Pubdate: Thu, 01 Mar 2018
Source: Chicago Tribune (IL)
Copyright: 2018 Chicago Tribune Company
Author: Monique Garcia


The state Senate on Thursday voted to ask on the November ballot
whether recreational use of marijuana should be legalized and taxed in

The ballot question would be only advisory, so even if voters approve,
lawmakers still would have to act.

Sponsoring Sen. Bill Cunningham, D-Chicago, said it is important to
poll the public because some lawmakers are already working to legalize
recreational marijuana use for people over 21. He noted that in most
states that allow recreational use, it was done by voters expressing
support in the ballot box.

"I think it well advised for us as members of the Illinois General
Assembly, before we possibly take a vote on this issue, to find out
what our voters think. As I said, it's been done in virtually every
other state that has considered this questions," Cunningham said.

The measure cleared the Senate on a 37-13 vote, sending it to the
House. State Sen. Heather Steans, who is sponsoring a bill to legalize
recreational use, voted "present."

"I didn't want to do anything to make it seem like I am not
negotiating in good faith on the bill I am trying to pass," she said
following the vote.

Republican Sen. Chris Nybo of Elmhurst opposed the measure, saying it
was "not because of the merits" of the idea. "I just think that given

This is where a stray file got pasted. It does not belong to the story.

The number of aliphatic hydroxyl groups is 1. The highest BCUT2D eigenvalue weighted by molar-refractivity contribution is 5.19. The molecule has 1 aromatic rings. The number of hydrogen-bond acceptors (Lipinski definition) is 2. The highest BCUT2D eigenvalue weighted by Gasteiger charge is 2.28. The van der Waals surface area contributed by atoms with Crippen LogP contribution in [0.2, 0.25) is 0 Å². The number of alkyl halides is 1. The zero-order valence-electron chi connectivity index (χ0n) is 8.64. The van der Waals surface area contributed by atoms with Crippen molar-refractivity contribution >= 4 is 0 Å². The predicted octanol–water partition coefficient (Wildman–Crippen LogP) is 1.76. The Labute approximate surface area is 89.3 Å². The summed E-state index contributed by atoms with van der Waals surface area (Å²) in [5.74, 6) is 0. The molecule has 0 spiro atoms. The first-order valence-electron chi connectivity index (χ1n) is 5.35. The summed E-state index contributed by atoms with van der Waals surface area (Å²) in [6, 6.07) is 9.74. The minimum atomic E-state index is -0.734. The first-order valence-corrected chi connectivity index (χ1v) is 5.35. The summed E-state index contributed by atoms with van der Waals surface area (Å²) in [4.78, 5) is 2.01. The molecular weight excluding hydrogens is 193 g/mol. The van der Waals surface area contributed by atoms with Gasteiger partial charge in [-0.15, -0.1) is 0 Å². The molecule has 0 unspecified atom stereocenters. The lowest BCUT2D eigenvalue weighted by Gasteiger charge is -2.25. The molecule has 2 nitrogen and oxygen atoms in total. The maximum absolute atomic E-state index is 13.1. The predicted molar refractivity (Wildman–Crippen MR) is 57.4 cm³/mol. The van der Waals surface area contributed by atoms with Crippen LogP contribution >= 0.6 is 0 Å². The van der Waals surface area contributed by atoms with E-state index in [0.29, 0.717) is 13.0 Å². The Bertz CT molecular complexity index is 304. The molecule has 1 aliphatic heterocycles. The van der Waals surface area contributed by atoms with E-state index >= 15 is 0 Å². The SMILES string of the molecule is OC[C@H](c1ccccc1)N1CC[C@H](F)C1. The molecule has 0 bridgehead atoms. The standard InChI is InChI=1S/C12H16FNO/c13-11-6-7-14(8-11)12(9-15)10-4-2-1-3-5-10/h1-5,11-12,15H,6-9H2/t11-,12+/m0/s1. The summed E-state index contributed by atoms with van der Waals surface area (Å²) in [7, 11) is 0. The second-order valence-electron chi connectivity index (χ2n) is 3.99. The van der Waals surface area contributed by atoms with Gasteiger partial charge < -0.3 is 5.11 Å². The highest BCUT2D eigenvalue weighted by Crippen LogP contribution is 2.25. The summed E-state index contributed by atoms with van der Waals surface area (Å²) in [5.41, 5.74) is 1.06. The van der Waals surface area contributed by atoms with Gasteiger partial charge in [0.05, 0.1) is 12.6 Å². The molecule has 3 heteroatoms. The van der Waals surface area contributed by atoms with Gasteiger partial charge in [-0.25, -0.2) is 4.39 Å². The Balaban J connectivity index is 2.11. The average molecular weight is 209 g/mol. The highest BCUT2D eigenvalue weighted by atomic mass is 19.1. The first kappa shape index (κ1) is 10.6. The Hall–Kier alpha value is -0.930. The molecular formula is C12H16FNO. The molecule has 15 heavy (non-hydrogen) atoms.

what the state of Illinois is facing there are so many other important
issues we should be putting before our citizens," he said.

Nybo ticked off items he contended should be on the November ballot,
such as asking voters how the state should deal with its massive
pension debt and high property taxes. Sen. Kyle McCarter, R-Lebanon,
suggested voters should be asked if lawmakers should be subject to
term limits.

The vote on Thursday comes as two legalization bills remain in limbo
in the House and Senate. Supporters say legal marijuana could generate
millions in tax revenue, reduce prison populations and allow law
enforcement agencies to focus on other crimes. But it's unclear
whether they'll push forward this year.

Gov. Bruce Rauner has said legalizing it would be a mistake, and
police officials have also raised concerns.

Cook County voters already will get to weigh in on marijuana this
month. Commissioners last year voted to put that question on the
primary ballot.
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